So Who Is Still Playing Pathfinder 1st Edition


Pathfinder First Edition General Discussion

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I'm not really sure why folks who think Pathfinder 1e is dead (or should be) are on this forum at all. Like, if that's your opinion, great, but clearly it's not shared here.

Do you really think you'll convince anyone to stop playing the games they enjoy because you made a snarky quip? It just doesn't feel positive and constructive.

Overall, this thread is posters talking about their 1e and less and less folks complaining that PF2e exists. Which is good!

Ranting aside, I've decided to run Reign of Winter in 1e instead of 2e. We may switch at a later date. Yet to be seen.

Still running 1 player gestalt run of WotR for my spouse.

Shadow Lodge

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Artofregicide wrote:
I'm not really sure why folks who think Pathfinder 1e is dead (or should be) are on this forum at all. Like, if that's your opinion, great, but clearly it's not shared here.

For the same reason people post about how 2E shouldn't exist.


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I haven’t seen a post that 2E shouldn’t exist for a long time. Of course, I no longer go to those boards. I think a second edition was inevitable. It just should have been more backwards compatible with 1E. Changing to be more like 4th D&D was an odd decision.


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Rysky wrote:
Yes, it was popular for certain reasons, certain reasons that don’t exist anymore as DND 5e and Starfinder game out.

Assuming I've understood your post correctly, this is mostly incorrect.

Firstly, conflating the popularity of SF (which is a game I love) or even PF2e (another game I love) with D&D 5e (a game I'm okay with) is misleading.

D&D 5e took the market by force. 5e has Critical Role. The closest that Pathfinder has is the Glass Cannon Network.

But 5e also introduced a ton of casual gamers to the hobby, which is great.

The Dark Horse in all of this is the Indie game market, who have split the hobby's focus even further.

There's also a ton of people still playing AD&D, Traveller, and White Wolf games and a billion others. I bet there are still D&D 4e tables.

Stop reducing a complex topic down to a misleading simplification. There are still a lot of die-hard PF1e fans, and even if you don't agree with them (which is fine) you should still respect their opinions (and they yours).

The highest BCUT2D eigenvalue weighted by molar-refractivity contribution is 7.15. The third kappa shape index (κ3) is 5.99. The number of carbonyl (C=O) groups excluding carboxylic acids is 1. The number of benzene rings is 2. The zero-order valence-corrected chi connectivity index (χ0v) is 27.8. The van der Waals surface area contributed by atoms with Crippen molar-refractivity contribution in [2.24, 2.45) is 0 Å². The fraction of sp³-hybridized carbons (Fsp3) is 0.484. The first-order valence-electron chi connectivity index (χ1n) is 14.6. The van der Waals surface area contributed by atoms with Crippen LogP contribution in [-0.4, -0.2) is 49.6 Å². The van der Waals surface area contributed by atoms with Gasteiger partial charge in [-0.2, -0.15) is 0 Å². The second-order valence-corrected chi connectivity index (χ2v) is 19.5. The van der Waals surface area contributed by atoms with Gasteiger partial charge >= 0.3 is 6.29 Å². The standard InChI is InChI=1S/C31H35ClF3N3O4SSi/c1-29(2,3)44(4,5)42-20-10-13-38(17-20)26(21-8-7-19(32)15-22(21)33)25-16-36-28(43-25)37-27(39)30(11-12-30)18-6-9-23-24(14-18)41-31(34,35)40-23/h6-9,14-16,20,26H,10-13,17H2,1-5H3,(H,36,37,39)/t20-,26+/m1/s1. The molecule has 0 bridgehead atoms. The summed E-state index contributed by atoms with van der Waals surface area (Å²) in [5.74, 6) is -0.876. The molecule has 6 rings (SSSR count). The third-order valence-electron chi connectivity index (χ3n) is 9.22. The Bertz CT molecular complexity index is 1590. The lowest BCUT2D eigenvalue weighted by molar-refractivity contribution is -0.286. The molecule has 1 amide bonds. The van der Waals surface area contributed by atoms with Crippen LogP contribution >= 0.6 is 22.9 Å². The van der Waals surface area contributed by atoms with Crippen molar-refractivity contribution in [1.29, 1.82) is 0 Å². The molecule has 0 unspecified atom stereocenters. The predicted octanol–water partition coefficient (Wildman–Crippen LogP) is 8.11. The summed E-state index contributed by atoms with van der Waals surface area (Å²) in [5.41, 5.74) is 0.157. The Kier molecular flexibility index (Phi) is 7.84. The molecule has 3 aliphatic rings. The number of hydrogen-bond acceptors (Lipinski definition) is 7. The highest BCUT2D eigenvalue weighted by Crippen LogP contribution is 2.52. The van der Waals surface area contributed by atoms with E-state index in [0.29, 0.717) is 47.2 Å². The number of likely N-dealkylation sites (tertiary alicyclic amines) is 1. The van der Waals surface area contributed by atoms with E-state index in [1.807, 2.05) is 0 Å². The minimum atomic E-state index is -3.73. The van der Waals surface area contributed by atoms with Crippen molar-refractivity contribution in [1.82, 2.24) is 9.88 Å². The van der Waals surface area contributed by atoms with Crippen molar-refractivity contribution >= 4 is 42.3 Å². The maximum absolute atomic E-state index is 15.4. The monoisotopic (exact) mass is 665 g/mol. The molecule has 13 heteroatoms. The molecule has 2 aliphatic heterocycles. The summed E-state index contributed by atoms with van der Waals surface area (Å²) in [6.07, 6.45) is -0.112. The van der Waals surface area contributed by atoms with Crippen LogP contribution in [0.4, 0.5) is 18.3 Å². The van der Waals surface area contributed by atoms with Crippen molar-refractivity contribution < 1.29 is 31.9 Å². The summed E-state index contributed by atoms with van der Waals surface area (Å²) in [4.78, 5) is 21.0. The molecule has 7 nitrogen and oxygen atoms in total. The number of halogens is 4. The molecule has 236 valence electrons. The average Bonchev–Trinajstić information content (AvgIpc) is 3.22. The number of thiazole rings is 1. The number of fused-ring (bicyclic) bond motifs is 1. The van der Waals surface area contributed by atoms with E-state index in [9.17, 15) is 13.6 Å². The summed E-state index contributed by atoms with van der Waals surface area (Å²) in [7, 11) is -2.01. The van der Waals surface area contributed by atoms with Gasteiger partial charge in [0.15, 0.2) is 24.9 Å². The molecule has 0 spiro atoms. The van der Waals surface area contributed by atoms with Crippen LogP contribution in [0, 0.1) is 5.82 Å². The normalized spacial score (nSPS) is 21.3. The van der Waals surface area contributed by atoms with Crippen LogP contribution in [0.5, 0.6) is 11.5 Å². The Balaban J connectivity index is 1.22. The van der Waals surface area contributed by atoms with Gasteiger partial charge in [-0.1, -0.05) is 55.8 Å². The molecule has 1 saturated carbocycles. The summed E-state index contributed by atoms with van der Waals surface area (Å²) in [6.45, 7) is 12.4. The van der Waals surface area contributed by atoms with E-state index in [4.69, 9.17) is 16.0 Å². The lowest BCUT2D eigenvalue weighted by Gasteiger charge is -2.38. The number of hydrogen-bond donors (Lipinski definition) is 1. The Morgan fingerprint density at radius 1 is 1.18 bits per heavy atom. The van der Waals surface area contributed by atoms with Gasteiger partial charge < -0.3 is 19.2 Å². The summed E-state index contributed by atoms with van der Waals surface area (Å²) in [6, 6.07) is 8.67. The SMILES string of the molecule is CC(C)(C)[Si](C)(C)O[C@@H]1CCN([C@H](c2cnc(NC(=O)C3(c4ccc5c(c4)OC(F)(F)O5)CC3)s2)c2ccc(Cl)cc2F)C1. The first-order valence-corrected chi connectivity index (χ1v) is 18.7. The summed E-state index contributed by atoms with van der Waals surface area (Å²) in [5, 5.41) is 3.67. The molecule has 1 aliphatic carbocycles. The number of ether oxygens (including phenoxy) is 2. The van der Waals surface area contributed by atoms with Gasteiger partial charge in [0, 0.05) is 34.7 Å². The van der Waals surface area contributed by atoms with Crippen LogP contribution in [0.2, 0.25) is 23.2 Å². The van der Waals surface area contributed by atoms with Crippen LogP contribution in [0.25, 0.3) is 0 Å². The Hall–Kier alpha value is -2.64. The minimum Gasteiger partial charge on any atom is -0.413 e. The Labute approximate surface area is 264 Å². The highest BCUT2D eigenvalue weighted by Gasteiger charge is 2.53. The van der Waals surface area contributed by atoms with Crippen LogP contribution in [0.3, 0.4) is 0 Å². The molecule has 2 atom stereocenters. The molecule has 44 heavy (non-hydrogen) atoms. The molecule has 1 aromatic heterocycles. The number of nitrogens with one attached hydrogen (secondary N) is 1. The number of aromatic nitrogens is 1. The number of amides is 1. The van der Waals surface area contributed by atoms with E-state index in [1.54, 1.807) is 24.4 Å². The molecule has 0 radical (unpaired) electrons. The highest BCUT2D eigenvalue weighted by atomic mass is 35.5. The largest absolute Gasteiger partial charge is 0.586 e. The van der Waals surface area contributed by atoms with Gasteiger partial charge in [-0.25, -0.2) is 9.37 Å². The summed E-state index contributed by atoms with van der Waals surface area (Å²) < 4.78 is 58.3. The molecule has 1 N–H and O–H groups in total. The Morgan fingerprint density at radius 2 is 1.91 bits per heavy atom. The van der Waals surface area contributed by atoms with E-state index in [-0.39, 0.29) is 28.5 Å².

Toxicity, not diversity, kills the hobby.


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TOZ wrote:
Artofregicide wrote:
I'm not really sure why folks who think Pathfinder 1e is dead (or should be) are on this forum at all. Like, if that's your opinion, great, but clearly it's not shared here.
For the same reason people post about how 2E shouldn't exist.

I mean, what Melkiador said. But even so, one wrong doesn't justify another.

Shadow Lodge

One wrong isn't going to stop another either.


My GM is starting up a game of Tyrant's grasp on Fantasy Grounds. After sinking my teeth in to 2e (And absolutely loving it), it is nice to go back to the wealth of options in PF1. I am making a Wayang Arcanist (School Savant) with the Shadow subschool and amateur investigator. Essentially an insufferable know-it-all. Lots of cool options, but there are those moments of "Oh yeah, [this pf1 thing] sucks".

Still, as a man that enjoys Shadowrun, I'm okay with some crappy things. PF1 and PF2 will both be enjoyed by me for years to come. Hell, my PF1 collection isn't quite complete, either.


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Still planning to run RotR, but currently on hold for obvious reasons. Playing through the Emerald Spire online to tide me over.

Regarding the recent spate of posts: Is there a mute function on these forums? Some posters strike me as consistently unhelpful and antagonistic and it'd be great to filter them out. Failing that, perhaps they could comport themselves with more dignity and stick to forums for games they actually enjoy?

Silver Crusade

Artofregicide wrote:
Rysky wrote:
Yes, it was popular for certain reasons, certain reasons that don’t exist anymore as DND 5e and Starfinder game out.

Assuming I've understood your post correctly, this is mostly incorrect.

Firstly, conflating the popularity of SF (which is a game I love) or even PF2e (another game I love) with D&D 5e (a game I'm okay with) is misleading.

D&D 5e took the market by force. 5e has Critical Role. The closest that Pathfinder has is the Glass Cannon Network.